An active member of Outer Banks Presbyterian Church, Davis has served as an elder on the Board of Trustees and as Sunday School superintendent. Add to that his work with the Outer Banks Hotline that included working in the Thrift Shop and as treasurer of that organization.
In addition to serving as Southern Shores Civic Association vice president, Davis was also on two association committees, volunteered with the Outer Banks Forum where he was director and treasurer, volunteered with the Dare Literacy Council as well as being a math and English tutor for College of The Albemarle students at both the Elizabeth City and the Manteo campuses.
Not one to sit around, Davis spent a lot of volunteer hours with the US Fish and Wildlife Service building red wolf houses, working on pump stations and working at welcome center kiosks. That included one day per week at the Pea Island Visitor Center between 1985-2010 and one day per week at the Manteo Visitor Center from 2010-18. And don’t leave out the Coastal Wildlife Refuge Society, where he was treasurer between 1991-2016.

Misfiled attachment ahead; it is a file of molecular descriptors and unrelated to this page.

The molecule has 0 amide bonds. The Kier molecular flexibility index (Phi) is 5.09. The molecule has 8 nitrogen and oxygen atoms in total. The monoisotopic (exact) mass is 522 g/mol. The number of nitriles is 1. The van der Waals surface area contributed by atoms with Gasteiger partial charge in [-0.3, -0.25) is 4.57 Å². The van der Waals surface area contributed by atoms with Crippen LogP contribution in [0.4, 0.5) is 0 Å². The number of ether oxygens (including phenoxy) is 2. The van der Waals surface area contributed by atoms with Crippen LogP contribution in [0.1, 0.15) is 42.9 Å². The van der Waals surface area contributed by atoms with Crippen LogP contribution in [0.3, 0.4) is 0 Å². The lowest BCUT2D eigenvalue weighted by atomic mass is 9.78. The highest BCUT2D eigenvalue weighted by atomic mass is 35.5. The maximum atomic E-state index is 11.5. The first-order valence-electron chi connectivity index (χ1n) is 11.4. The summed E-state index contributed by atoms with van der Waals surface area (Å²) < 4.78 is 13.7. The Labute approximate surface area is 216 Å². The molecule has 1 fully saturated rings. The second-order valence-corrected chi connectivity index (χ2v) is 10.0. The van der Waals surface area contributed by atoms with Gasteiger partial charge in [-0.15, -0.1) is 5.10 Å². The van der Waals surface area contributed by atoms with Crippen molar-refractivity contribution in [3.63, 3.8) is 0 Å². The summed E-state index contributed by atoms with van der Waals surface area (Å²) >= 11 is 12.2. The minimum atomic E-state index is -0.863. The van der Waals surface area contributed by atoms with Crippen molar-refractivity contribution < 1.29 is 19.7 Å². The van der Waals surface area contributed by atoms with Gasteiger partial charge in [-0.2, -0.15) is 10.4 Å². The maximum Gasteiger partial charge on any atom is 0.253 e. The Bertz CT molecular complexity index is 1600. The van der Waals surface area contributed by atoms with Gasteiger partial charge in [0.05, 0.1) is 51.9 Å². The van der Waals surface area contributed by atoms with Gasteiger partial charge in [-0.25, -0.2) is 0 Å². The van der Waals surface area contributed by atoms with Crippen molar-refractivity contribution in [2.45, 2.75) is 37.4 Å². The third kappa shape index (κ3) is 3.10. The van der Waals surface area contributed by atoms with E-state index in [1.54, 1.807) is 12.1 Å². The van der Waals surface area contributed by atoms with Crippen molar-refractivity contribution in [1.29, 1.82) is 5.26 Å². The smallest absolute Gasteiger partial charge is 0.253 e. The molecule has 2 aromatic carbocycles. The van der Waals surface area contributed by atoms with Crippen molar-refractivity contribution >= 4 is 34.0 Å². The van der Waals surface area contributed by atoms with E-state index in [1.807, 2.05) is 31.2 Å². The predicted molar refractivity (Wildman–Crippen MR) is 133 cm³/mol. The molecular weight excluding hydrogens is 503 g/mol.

For anyone interested in his sports involvement, Davis also served as a starter for high school and Senior Games track meets.
“I thought it was something I could do for my youngest daughter,” said Davis. “She was a distance runner in the Pittsburgh area. Coaches were doing it and that’s bad business for a coach to be a starter. The coach needs to be free to coach the team. So I got a guy to teach me how to be a starter for track races. And my son was interested in baseball, but I couldn’t take the time to manage a team, so I became an umpire for several years.”